It was a rare moment of clear separation for Durant, the guy who gave the most team-oriented speech ever in accepting an individual award.
Durant isn't just all-NBA, he's all-inclusive. At that moment, however, he seemed awfully comfortable being alone, perhaps because he felt so alone.
The Thunder lost Game 1 of the Western Conference Finals to the San Antonio Spurs, 122-105, and without injured defensive anchor Serge Ibaka, Durant looked a lot like solo superstars all over the NBA who put up big individual numbers but can't fathom how to beat the best team.
So Durant sat quietly on the scorer's table and watched the Spurs' coyote mascot bring a group together.
The Spurs' players had already revved the crowd up with a 106-93 lead, the last play before the timeout featuring Durant hunched over in pain after an ill-advised, desperately awkward attempt to body-check Kawhi Leonard before he turned Russell Westbrook's turnover into a layup. It wasn't the only time Durant had to shake off physical pain or mental frustration on this night.
But for a third-quarter stretch fueled by Westbrook's transition offense, the Thunder weren't a threat in Game 1. San Antonio's fans seemed more united behind the "S-P-U-R-S" chant led by the "The Coyote" than in response to any real challenge to the final score. A spirited "greeting" for longtime ex-Los Angeles Laker Derek Fisher—the unwelcoming lasted a full five seconds late in the first quarter—and attempts to get a wave from San Antonio native Shaquille O’Neal at TNT's makeshift set halfway up the stands drew greater attention at times than the game itself.
So after watching San Antonio's big-eyed, big-eared, brown furry stupid thing do his whole shtick once … and twice, Durant saw his Thunder fall into the same dispiriting pattern it had most of the night. Westbrook missed a shot, Tim Duncan rebounded, Tony Parker assisted and Manu Ginobili scored.
Soon enough, the final horn sounded, and Durant, accepting the lost cause before anyone else, was the first player off the court, pulling his shirt tail and marching in the tunnel on the way to the locker room.
"We've got to continue to trust," Durant said later as he tried to make sense of a blowout loss on a night when he scored 28 points on 10-of-19 shooting.
Durant said it over and over: "We've got to continue to trust—no matter if guys are hitting shots or not."
There are moments in sports when the right answers are wrong.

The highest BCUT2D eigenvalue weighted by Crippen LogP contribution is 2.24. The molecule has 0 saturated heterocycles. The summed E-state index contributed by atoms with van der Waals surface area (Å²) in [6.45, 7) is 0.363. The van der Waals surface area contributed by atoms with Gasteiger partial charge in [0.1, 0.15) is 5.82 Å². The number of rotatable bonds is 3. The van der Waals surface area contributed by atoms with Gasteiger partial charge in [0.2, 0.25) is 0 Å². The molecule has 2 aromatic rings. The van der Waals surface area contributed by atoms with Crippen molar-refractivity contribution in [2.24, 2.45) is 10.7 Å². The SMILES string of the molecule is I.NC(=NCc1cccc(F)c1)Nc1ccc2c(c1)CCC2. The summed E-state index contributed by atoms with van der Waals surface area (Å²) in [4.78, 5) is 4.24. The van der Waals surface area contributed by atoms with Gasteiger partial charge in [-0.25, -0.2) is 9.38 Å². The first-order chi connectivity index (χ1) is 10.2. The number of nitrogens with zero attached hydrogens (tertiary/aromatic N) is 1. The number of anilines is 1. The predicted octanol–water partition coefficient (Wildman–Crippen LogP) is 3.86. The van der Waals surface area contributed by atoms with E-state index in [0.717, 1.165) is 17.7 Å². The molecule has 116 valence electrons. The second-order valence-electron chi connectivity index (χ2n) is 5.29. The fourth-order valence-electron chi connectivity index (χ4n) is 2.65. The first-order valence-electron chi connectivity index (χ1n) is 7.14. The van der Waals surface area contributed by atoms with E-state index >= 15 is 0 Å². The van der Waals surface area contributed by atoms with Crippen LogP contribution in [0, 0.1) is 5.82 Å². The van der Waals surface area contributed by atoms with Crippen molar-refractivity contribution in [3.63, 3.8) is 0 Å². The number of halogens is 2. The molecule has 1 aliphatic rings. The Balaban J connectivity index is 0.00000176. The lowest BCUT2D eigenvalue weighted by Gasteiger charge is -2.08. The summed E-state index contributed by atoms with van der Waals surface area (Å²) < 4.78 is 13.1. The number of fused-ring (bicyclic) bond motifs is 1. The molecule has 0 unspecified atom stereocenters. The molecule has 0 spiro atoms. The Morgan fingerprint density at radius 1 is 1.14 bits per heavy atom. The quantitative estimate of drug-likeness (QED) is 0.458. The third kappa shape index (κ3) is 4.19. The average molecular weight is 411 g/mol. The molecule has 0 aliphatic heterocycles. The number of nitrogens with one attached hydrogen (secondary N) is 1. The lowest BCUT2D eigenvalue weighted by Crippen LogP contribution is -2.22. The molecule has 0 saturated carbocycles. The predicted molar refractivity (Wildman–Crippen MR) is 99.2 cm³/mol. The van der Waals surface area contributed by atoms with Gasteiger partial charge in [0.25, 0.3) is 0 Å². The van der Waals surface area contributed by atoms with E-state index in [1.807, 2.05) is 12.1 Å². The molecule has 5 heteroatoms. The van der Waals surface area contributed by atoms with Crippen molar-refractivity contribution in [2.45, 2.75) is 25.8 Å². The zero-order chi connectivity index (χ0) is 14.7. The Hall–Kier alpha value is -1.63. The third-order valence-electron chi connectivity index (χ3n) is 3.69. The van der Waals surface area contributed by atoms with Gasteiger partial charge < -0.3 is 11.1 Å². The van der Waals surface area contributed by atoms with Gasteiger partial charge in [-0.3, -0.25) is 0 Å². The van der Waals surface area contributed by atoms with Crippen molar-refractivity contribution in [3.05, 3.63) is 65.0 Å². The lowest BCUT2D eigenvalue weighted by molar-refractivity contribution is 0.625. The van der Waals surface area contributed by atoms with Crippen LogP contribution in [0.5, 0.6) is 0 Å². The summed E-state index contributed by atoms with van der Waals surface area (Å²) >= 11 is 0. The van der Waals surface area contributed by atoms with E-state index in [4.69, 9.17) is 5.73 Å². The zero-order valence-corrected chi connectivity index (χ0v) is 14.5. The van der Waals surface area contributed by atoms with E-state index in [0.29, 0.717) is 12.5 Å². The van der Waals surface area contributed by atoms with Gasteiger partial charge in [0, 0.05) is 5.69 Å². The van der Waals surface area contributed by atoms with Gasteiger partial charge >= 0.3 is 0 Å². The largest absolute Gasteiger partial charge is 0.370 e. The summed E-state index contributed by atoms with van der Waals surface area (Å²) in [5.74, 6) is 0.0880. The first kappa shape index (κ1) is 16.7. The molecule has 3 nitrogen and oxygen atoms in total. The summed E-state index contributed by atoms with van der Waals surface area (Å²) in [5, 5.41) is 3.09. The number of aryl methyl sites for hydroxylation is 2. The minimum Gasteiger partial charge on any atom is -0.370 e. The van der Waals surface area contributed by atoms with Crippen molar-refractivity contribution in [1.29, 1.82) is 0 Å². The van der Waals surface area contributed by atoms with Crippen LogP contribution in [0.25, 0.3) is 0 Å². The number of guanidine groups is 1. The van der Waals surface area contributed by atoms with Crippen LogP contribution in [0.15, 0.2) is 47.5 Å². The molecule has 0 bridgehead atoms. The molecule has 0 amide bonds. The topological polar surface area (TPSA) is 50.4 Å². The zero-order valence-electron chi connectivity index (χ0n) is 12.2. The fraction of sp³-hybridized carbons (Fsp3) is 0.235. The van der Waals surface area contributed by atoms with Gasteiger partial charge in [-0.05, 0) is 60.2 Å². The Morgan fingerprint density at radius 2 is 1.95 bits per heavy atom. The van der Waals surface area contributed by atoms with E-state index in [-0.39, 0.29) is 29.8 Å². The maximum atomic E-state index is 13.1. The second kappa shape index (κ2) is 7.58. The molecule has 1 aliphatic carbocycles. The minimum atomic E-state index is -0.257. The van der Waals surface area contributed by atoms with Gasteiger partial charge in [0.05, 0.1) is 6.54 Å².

They are the right spirit, the right message, the right dream, but if they just aren't going to work, they're wrong.
There is no known answer for Durant and the Thunder, trust or not. Ibaka has missed only three games in the past four seasons, and this is uncharted territory. Beyond that, as Durant and coach Scott Brooks made very plain in their public comments last round, Ibaka, 24, is better than ever.
The Spurs are rather aware of this, too.
"That's what we were really focusing on," San Antonio's Boris Diaw said, "knowing that Serge Ibaka was not in there. A team that is not in the paint is a lot different than a team that focuses on securing the paint."
Ibaka connects a Thunder defense that is the backbone of this team more than anyone really comprehends. His job on offense is also uniquely unifying: He drills demoralizing open jumpers when the opposing defense can rotate only as far as Durant or Westbrook.
Now there is a lack of depth, and of course, there is to some extent with Nick Collison, Kendrick Perkins and Thabo Sefolosha exposing their limitations when trying to extend themselves and each be the third-best Thunder starter in Ibaka's place.
More than lack of depth, though, it's lack of team—because all of a sudden OKC's defensive confidence and overall connectivity has been zapped. Of San Antonio’s 67 first-half points, 40 came in the paint.
"It’s not really about one individual," Spurs coach Gregg Popovich said. "It's about how a team performs."
In this case, take one Ibaka away, and the team you're left with isn't a team. That's the way it goes when you're a budget-conscious market: The Thunder built a team around three guys each making $12 million-plus, and now they have two.
Westbrook can be a dynamo, but it's hard to imagine that being enough help for Durant. Plus, this is Westbrook we’re talking about—a different cat, happy to go it alone, the guy who stands deliberately apart from the team's final pre-tip huddle with one fully extended arm on someone's shoulder, his entire body and mind far outside the group.
Durant wants deeply to win it together. But on Monday night he committed six turnovers, a typical ugly number for a superstar forcing the action—even uglier when you realize he shot merely four free throws despite all his aggressiveness.
The frustration was evident in a technical foul committed early in the fourth quarter with Oklahoma City down by seven points, the tech coming after a Durant foul on defense but triggered by no call on Durant while on offense on the previous play.
It was even more obvious in another sequence a few minutes later—with Durant driving, swarmed by three Spurs, and dropping off a pass that was stolen by a fourth Spur because Thunder rookie Steven Adams didn't cut to the basket. The sequence was repeated on the very next play, albeit with a different ending when Parker passed to a cutting Danny Green for an uncontested layup.
And so the NBA MVP looked and felt very alone.
"No matter who we put on the floor," Brooks said, "they have to be able to compete against this team."
Again, right idea … but not a real answer.
This has already become the year Durant gets to shake his hang-up with being No. 2: second-best player in high school, second pick in the draft, second in the 2012 NBA Finals.
Durant is the MVP now. He is No. 1 there. It's a done deal.
But it can be even lonelier at the top.
Kevin Ding covers the NBA for Bleacher Report. Follow him on Twitter, @KevinDing.